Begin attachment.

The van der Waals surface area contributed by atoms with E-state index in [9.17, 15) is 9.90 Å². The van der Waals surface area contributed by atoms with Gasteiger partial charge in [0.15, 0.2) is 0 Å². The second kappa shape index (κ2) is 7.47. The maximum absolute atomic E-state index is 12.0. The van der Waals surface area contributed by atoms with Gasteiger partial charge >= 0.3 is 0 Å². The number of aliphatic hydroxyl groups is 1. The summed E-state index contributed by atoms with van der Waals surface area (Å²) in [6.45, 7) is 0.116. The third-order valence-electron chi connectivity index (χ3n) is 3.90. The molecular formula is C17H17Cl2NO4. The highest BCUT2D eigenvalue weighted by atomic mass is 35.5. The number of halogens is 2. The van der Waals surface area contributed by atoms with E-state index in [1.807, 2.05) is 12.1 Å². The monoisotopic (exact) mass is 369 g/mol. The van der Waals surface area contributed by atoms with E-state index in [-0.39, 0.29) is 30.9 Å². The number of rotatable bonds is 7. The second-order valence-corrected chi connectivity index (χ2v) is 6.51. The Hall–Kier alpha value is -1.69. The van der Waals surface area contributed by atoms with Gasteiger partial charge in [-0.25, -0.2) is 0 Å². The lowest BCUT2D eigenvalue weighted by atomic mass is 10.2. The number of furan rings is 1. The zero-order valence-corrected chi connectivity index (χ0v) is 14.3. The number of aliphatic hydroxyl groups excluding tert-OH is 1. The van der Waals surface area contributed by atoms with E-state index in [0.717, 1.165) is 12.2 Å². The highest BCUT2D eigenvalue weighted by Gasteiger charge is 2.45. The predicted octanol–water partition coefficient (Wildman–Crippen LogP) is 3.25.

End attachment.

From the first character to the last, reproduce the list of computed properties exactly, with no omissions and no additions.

The van der Waals surface area contributed by atoms with E-state index in [9.17, 15) is 9.90 Å². The van der Waals surface area contributed by atoms with Gasteiger partial charge in [0.15, 0.2) is 0 Å². The second kappa shape index (κ2) is 7.47. The maximum absolute atomic E-state index is 12.0. The van der Waals surface area contributed by atoms with Gasteiger partial charge >= 0.3 is 0 Å². The number of aliphatic hydroxyl groups is 1. The summed E-state index contributed by atoms with van der Waals surface area (Å²) in [6.45, 7) is 0.116. The third-order valence-electron chi connectivity index (χ3n) is 3.90. The molecular formula is C17H17Cl2NO4. The highest BCUT2D eigenvalue weighted by atomic mass is 35.5. The number of halogens is 2. The van der Waals surface area contributed by atoms with E-state index in [1.807, 2.05) is 12.1 Å². The monoisotopic (exact) mass is 369 g/mol. The van der Waals surface area contributed by atoms with E-state index in [-0.39, 0.29) is 30.9 Å². The number of rotatable bonds is 7. The second-order valence-corrected chi connectivity index (χ2v) is 6.51. The Hall–Kier alpha value is -1.69. The van der Waals surface area contributed by atoms with Gasteiger partial charge in [-0.25, -0.2) is 0 Å². The lowest BCUT2D eigenvalue weighted by atomic mass is 10.2. The number of furan rings is 1. The zero-order valence-corrected chi connectivity index (χ0v) is 14.3. The number of aliphatic hydroxyl groups excluding tert-OH is 1. The van der Waals surface area contributed by atoms with E-state index in [0.717, 1.165) is 12.2 Å². The highest BCUT2D eigenvalue weighted by Gasteiger charge is 2.45. The predicted octanol–water partition coefficient (Wildman–Crippen LogP) is 3.25.